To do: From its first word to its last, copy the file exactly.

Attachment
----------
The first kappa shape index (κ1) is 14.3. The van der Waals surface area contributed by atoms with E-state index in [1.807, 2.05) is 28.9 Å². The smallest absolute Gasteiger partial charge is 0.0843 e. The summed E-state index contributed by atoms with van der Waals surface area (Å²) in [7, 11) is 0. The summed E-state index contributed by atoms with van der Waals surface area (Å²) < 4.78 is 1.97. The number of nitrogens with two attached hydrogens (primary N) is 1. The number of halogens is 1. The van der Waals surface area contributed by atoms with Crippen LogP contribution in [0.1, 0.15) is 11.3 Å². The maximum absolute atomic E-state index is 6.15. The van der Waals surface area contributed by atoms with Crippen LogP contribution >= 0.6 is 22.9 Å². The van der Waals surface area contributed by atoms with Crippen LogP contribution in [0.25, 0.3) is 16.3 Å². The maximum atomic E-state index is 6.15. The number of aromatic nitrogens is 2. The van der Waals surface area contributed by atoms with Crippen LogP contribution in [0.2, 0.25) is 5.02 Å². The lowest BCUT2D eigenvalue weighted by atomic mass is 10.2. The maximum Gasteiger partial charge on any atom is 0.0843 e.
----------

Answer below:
The first kappa shape index (κ1) is 14.3. The van der Waals surface area contributed by atoms with E-state index in [1.807, 2.05) is 28.9 Å². The smallest absolute Gasteiger partial charge is 0.0843 e. The summed E-state index contributed by atoms with van der Waals surface area (Å²) in [7, 11) is 0. The summed E-state index contributed by atoms with van der Waals surface area (Å²) < 4.78 is 1.97. The number of nitrogens with two attached hydrogens (primary N) is 1. The number of halogens is 1. The van der Waals surface area contributed by atoms with Crippen LogP contribution in [0.1, 0.15) is 11.3 Å². The maximum absolute atomic E-state index is 6.15. The van der Waals surface area contributed by atoms with Crippen LogP contribution >= 0.6 is 22.9 Å². The van der Waals surface area contributed by atoms with Crippen LogP contribution in [0.25, 0.3) is 16.3 Å². The maximum atomic E-state index is 6.15. The number of aromatic nitrogens is 2. The van der Waals surface area contributed by atoms with Crippen LogP contribution in [0.2, 0.25) is 5.02 Å². The lowest BCUT2D eigenvalue weighted by atomic mass is 10.2. The maximum Gasteiger partial charge on any atom is 0.0843 e.